People seem to think that just because I advocate eating your own dog food, that means that I don't approve of usability testing.
Nothing could be further from the truth. Cheap "hallway" usability testing is one of the 12 requirements of The Joel Test. There's a whole chapter on usability testing, and how to do it the right way, in my upcoming book.
Carl Zetim wrote a critique of my article called "Eat Your Own Dog Food, but Not as a Substitute for Usability". Sorry, you can't read it, he works for Giga and they charge for their ideas. His critique basically said that eating your own dog food is "one of the most pernicious barriers to doing true usability," and then he gives the unlikely example of Microsoft, which actually does tons of usability testing.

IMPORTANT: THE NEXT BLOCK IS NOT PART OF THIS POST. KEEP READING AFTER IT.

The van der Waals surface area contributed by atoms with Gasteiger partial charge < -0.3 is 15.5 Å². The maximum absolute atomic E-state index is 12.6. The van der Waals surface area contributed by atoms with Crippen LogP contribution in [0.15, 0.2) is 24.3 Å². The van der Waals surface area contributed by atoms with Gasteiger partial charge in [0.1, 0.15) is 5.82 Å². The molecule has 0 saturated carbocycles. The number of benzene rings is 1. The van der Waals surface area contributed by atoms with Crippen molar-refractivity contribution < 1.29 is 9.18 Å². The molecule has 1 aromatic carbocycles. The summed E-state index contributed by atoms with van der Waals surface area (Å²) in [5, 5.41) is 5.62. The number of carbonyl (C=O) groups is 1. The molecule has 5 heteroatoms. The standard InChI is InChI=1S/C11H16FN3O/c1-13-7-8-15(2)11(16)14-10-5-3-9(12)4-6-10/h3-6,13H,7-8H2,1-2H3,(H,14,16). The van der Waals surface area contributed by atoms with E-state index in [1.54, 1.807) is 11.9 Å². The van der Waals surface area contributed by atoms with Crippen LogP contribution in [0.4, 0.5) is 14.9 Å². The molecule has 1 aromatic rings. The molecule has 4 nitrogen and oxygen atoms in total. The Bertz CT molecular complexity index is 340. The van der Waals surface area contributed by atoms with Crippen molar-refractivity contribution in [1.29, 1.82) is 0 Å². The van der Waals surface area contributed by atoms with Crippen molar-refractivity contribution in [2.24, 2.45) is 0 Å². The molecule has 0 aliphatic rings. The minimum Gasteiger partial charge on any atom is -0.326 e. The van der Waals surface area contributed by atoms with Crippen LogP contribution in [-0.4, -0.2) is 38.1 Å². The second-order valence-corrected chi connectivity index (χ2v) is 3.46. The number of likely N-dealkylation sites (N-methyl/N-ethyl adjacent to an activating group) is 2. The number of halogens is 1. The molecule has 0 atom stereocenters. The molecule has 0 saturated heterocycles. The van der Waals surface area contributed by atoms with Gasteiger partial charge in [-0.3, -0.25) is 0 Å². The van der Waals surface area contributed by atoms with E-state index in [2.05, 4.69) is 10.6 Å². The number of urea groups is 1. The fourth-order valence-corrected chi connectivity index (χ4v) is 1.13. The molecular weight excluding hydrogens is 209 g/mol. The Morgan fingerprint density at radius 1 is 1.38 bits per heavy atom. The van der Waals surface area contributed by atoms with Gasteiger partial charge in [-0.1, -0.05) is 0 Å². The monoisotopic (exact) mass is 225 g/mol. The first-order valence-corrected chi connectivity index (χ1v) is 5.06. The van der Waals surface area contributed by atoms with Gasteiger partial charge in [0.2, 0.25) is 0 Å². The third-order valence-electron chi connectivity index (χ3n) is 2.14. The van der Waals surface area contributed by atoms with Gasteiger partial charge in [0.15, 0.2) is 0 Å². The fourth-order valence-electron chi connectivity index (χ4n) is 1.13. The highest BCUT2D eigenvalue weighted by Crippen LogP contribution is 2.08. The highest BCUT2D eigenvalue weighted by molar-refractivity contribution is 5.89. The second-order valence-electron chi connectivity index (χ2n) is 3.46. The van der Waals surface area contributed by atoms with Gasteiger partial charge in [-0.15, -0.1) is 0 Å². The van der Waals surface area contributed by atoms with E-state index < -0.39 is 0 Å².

Just because I said "eat your own dog food" doesn't mean I don't advocate usability testing. It's just a logical fallacy. They could have said "Eat Your Own Dog Food, but Not If It Means The Dog Will Go Hungry." It just doesn't follow.
You’re reading Joel on Software, stuffed with years and years of completely raving mad articles about software development, managing software teams, designing user interfaces, running successful software companies, and rubber duckies.
I’m Joel Spolsky, co-founder of Fog Creek Software, a New York company that proves that you can treat programmers well and still be highly profitable. Programmers get private offices, free lunch, and work 40 hours a week. Customers only pay for software if they’re delighted. We make Trello, insanely simple project management, FogBugz, an enlightened bug tracker designed to help great teams develop brilliant software, and Kiln, which simplifies source control. I’m also the co-founder and CEO of Stack Exchange. More about me.